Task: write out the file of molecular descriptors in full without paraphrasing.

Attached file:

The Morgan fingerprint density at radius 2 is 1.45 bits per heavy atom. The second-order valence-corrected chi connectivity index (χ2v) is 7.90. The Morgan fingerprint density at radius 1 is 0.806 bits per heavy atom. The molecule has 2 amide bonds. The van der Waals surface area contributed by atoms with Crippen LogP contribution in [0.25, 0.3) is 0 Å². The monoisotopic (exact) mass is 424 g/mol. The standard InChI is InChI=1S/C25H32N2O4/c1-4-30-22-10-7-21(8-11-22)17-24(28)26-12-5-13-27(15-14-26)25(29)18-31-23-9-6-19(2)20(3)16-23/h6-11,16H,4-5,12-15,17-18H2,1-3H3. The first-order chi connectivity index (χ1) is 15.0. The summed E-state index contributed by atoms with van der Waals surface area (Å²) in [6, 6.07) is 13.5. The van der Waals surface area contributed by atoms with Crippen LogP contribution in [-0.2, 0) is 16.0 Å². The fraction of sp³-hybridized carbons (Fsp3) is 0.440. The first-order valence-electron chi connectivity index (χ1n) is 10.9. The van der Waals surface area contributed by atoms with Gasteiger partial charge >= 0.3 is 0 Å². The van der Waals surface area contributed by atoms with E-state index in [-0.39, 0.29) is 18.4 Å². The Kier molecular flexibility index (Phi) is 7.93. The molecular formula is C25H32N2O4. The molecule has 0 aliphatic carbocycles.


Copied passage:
The Morgan fingerprint density at radius 2 is 1.45 bits per heavy atom. The second-order valence-corrected chi connectivity index (χ2v) is 7.90. The Morgan fingerprint density at radius 1 is 0.806 bits per heavy atom. The molecule has 2 amide bonds. The van der Waals surface area contributed by atoms with Crippen LogP contribution in [0.25, 0.3) is 0 Å². The monoisotopic (exact) mass is 424 g/mol. The standard InChI is InChI=1S/C25H32N2O4/c1-4-30-22-10-7-21(8-11-22)17-24(28)26-12-5-13-27(15-14-26)25(29)18-31-23-9-6-19(2)20(3)16-23/h6-11,16H,4-5,12-15,17-18H2,1-3H3. The first-order chi connectivity index (χ1) is 15.0. The summed E-state index contributed by atoms with van der Waals surface area (Å²) in [6, 6.07) is 13.5. The van der Waals surface area contributed by atoms with Crippen LogP contribution in [-0.2, 0) is 16.0 Å². The fraction of sp³-hybridized carbons (Fsp3) is 0.440. The first-order valence-electron chi connectivity index (χ1n) is 10.9. The van der Waals surface area contributed by atoms with Gasteiger partial charge >= 0.3 is 0 Å². The van der Waals surface area contributed by atoms with E-state index in [-0.39, 0.29) is 18.4 Å². The Kier molecular flexibility index (Phi) is 7.93. The molecular formula is C25H32N2O4. The molecule has 0 aliphatic carbocycles.